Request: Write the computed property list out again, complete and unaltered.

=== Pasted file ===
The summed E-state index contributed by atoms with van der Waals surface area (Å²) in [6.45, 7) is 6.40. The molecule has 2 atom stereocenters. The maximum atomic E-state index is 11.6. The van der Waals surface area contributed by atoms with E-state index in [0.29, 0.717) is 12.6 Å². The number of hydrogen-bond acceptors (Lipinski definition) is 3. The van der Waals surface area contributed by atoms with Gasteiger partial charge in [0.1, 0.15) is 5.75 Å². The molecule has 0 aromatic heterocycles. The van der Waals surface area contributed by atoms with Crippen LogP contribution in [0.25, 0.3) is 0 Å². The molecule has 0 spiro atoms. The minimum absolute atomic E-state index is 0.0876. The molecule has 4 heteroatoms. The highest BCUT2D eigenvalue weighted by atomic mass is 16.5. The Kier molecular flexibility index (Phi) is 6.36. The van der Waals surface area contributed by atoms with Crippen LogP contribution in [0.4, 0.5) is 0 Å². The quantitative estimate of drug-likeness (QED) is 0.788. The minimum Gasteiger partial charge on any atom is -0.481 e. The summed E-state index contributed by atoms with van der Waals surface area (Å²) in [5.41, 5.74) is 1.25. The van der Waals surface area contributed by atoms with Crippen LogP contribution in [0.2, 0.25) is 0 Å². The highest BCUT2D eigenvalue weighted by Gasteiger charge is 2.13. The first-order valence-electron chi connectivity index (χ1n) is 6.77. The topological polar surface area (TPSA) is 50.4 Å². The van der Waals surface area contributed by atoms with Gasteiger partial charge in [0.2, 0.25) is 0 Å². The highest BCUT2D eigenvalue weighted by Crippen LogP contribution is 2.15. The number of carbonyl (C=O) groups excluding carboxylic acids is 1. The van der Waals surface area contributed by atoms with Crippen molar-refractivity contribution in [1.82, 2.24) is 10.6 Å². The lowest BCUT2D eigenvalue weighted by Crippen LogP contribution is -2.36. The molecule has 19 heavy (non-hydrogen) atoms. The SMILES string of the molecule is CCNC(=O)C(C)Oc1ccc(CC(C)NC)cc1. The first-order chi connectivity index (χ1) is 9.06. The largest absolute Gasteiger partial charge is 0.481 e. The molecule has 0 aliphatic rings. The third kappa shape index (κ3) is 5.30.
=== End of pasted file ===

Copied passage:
The summed E-state index contributed by atoms with van der Waals surface area (Å²) in [6.45, 7) is 6.40. The molecule has 2 atom stereocenters. The maximum atomic E-state index is 11.6. The van der Waals surface area contributed by atoms with E-state index in [0.29, 0.717) is 12.6 Å². The number of hydrogen-bond acceptors (Lipinski definition) is 3. The van der Waals surface area contributed by atoms with Gasteiger partial charge in [0.1, 0.15) is 5.75 Å². The molecule has 0 aromatic heterocycles. The van der Waals surface area contributed by atoms with Crippen LogP contribution in [0.25, 0.3) is 0 Å². The molecule has 0 spiro atoms. The minimum absolute atomic E-state index is 0.0876. The molecule has 4 heteroatoms. The highest BCUT2D eigenvalue weighted by atomic mass is 16.5. The Kier molecular flexibility index (Phi) is 6.36. The van der Waals surface area contributed by atoms with Crippen LogP contribution in [0.4, 0.5) is 0 Å². The quantitative estimate of drug-likeness (QED) is 0.788. The minimum Gasteiger partial charge on any atom is -0.481 e. The summed E-state index contributed by atoms with van der Waals surface area (Å²) in [5.41, 5.74) is 1.25. The van der Waals surface area contributed by atoms with Crippen LogP contribution in [0.2, 0.25) is 0 Å². The highest BCUT2D eigenvalue weighted by Gasteiger charge is 2.13. The first-order valence-electron chi connectivity index (χ1n) is 6.77. The topological polar surface area (TPSA) is 50.4 Å². The van der Waals surface area contributed by atoms with Gasteiger partial charge in [0.2, 0.25) is 0 Å². The highest BCUT2D eigenvalue weighted by Crippen LogP contribution is 2.15. The number of carbonyl (C=O) groups excluding carboxylic acids is 1. The van der Waals surface area contributed by atoms with Crippen molar-refractivity contribution in [1.82, 2.24) is 10.6 Å². The lowest BCUT2D eigenvalue weighted by Crippen LogP contribution is -2.36. The molecule has 19 heavy (non-hydrogen) atoms. The SMILES string of the molecule is CCNC(=O)C(C)Oc1ccc(CC(C)NC)cc1. The first-order chi connectivity index (χ1) is 9.06. The largest absolute Gasteiger partial charge is 0.481 e. The molecule has 0 aliphatic rings. The third kappa shape index (κ3) is 5.30.